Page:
Kickstarter Pick of the Month: An African Election Tour
Each month, your friends at Paste scour Kickstarter to find projects worthy of your support and love. This month we couldn’t restrict ourselves to just one, and we’re jumping in a few days early to meet some project deadlines. Support independent art today by becoming a backer, and spread the word, why dontcha?
Director Jarreth Merz shook up Sundance last year with Paste favorite An African Election, a documentary that felt like a spy thriller. He went on to win numerous awards for the film, and to garner an Indie Spirit nomination for best doc.
As Merz discussed with us in his mPlayer feature, one of the most important aspects of the film was the way it demonstrated to ordinary Africans that democracy could work in Africa, and that the cycle of corruption and violence surrounding elections could be overcome. Many Africans have approached Merz and told him that seeing the film made them proud to be African for the first time.
Now he’s raising money to take the film across Africa and spread that feeling even more. I could go on about all the cool rewards ont he campaign page, but really, how can any of it compare to making people feel proud about their identity? Go. Now. Give.
Also notable for this month, the following projects are listed in alphabetical order:
1. The Boxcar Grocer
Many have decried the rise of urban “food deserts,” where the only food available to many poor communities is low-quality and unhealthy. A brother and sister in Atlanta decided it was better to light one candle than to curse the darkness. The result of their work, The Boxcar Grocer, is a new vision of what an urban corner store can — and should — be.
Coolest reward: At $1500, a whole pack of goodies plus a private reception with the owners and chef.
2. The Grassroots Project
One of our favorite Sundance discoveries three years ago was a crazy little anarchic, philosophical comedy called The Immaculate Conception of Little Dizzle, starring great folks like Marshall Allman, Tania Raymonde, and Natasha Lyonne. Now producer Peggy Case is back with a new film called Grassroots, starring Jason Biggs (American Pie) and Joel David Moore (Avatar). It’s the story of an Everyman’s quixotic campaign for Seattle City Council. The film is made, but Biggs is raising money for a “How to Get Elected Grassroots Style” video. Biggs is an underrated comic actor, and it’ll be fun to see what he comes up with.
Coolest reward: At $2000, an hourlong acting lesson with director Steven Gyllenhall (Paris Trout).
3. I Am Big Bird
Inspired by how great Being Elmo was? How about following it up with a doc about Carroll Spinney, the man who’s played both Big Bird and Oscar the Grouch since 1969? A no-brainer.
Coolest reward: At $250, a whole pack of goodies plus a one hour group video chat with Caroll Spinney himself.
4. The New Orleans Community Printshop
The democratization of the means of production has revolutionized music and film, but other art forms still struggle to find ways for beginning or underprivileged artists to produce work. Enter the New Orleans Community Printshop, an all-volunteer organization, has served hundreds of Crescent City artists over the last three years. Now they have an opportunity to move into a bigger and better space, and do even more good. Well worth your money.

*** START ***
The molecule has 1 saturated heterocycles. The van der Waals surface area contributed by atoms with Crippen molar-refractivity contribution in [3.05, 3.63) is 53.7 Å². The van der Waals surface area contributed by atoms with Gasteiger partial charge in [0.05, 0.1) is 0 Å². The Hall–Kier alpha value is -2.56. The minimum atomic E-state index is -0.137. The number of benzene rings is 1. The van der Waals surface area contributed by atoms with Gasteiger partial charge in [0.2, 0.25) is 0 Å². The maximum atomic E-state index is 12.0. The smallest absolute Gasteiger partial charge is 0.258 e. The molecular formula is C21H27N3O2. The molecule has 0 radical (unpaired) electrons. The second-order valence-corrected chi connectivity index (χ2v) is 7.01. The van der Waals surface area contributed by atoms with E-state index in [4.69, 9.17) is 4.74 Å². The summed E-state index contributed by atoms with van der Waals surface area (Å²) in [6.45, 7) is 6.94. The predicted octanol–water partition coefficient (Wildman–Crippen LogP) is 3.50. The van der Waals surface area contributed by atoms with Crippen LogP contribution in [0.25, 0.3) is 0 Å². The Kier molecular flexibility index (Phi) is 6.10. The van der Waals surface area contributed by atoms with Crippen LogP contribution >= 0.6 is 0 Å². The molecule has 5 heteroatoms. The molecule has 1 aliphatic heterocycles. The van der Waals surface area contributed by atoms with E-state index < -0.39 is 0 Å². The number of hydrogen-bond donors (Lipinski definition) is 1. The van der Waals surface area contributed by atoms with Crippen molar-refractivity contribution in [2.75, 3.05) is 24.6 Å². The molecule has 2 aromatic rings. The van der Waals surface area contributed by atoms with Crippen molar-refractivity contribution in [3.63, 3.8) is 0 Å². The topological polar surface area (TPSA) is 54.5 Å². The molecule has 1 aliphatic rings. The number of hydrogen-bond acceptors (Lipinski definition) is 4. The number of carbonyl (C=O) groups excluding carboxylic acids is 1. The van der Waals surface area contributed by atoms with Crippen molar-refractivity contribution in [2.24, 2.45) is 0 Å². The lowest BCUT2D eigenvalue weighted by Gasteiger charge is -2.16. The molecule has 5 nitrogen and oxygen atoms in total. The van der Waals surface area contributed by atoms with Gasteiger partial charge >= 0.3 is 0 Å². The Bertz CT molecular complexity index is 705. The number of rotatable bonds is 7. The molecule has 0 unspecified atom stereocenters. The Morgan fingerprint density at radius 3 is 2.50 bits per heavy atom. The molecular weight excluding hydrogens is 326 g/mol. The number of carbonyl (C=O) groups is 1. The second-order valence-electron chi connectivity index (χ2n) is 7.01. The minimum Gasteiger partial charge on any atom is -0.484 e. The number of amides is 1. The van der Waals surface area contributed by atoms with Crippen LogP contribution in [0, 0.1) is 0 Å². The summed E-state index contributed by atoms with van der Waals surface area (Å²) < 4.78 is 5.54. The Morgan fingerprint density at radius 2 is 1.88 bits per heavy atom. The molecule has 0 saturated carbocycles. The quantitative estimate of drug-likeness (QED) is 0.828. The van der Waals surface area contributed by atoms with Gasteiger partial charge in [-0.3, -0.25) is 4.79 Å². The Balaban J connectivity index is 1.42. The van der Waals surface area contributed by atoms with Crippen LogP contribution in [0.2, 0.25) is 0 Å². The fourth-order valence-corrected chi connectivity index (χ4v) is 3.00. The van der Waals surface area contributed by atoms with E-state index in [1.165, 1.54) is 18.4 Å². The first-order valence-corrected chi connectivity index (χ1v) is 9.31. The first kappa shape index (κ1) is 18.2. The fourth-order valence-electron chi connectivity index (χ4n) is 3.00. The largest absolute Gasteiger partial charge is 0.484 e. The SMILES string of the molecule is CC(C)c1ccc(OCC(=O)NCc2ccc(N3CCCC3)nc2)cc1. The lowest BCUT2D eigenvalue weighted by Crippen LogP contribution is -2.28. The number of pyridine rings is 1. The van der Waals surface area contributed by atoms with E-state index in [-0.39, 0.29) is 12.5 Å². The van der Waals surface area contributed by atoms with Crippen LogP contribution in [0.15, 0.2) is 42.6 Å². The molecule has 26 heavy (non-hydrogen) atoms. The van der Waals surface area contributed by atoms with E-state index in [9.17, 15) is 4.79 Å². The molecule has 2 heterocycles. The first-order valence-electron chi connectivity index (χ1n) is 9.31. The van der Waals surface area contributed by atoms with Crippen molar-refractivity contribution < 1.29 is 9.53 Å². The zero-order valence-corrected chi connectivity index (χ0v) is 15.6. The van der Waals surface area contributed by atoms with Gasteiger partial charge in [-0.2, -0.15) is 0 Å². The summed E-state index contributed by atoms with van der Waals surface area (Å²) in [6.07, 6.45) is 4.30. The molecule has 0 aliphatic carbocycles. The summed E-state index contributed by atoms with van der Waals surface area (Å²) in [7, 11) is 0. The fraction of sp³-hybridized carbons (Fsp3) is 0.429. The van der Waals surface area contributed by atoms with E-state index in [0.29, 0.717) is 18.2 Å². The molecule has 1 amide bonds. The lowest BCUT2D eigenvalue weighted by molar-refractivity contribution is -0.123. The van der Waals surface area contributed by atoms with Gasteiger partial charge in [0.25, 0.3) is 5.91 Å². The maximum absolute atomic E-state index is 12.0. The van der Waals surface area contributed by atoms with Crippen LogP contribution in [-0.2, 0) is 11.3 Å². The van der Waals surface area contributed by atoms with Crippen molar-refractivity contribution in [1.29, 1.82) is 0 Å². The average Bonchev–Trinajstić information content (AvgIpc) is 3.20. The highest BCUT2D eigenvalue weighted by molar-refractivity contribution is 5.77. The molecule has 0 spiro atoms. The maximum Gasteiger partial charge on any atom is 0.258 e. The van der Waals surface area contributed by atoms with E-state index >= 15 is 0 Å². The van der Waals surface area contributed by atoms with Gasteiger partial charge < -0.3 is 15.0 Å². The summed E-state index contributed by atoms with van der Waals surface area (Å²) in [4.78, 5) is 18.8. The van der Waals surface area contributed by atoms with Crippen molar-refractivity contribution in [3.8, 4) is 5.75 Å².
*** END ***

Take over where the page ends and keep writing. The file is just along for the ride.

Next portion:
Coolest reward: At $33, your face will adorn 50 pizza boxes used by local restaurant Pizza Delicious. You’ll be famous! And greasy.
5. The Peer Gynt Project Goes to Norway
This one’s actually an IndieGoGo project, but it’s such a good cause, we couldn’t resist. Caroline von Kuhn, writer/director of this year’s Caitlin Fitzgerald film Like the Water, has reimagined the world of Ibsen’s great protagonist Peer Gynt through the eyes of wheelchair-using UK actor Neil Hancock. It’s a daring re-imagining that is much more than just a play, and it’s hard to imagine a production that more deserves to play the Ibsen Festival in Oslo. But for that to happen, we need to pny up.
Coolest reward: At $1000, you’ll be a guest on the lead actor’s radio show.
6. Pleased to Meet Me
You know how you always hear an audio feature on NPR’s This American Life and think, “Someone should make a movie about that?” Someone did. Director/Co-Writer Archie Borders dramatizes a TAL story about a group of musicians, strangers gathering for one magical day of recording one song. Best of all, Borders has cast real musicians in the parts of musicians — heavyweights like Aimee Mann, John Doe, Loudon Wainwright, and dear old Paste friend Karin Bergquist.
Coolest reward: At $1000, a full day recording session with your band in the same studio used in the film.
7. Three Days at Foster
You don’t have to be a college football fan to enjoy this movie. You don’t even have to be a civil rights activist. You just have to enjoy seeing a great story well told. But if you do have any idea of just how sacred the residents of Alabama hold their college football, and of just how bad racial relations still were in Alabama in 1970, you’ll know this is a documentary not to be missed.
Coolest reward: At $250, a whole pack of goodies, notably signed copies of all three of director Keith Dunnavant’s books (including his heralded Bart Starr bio America’s Quarterback).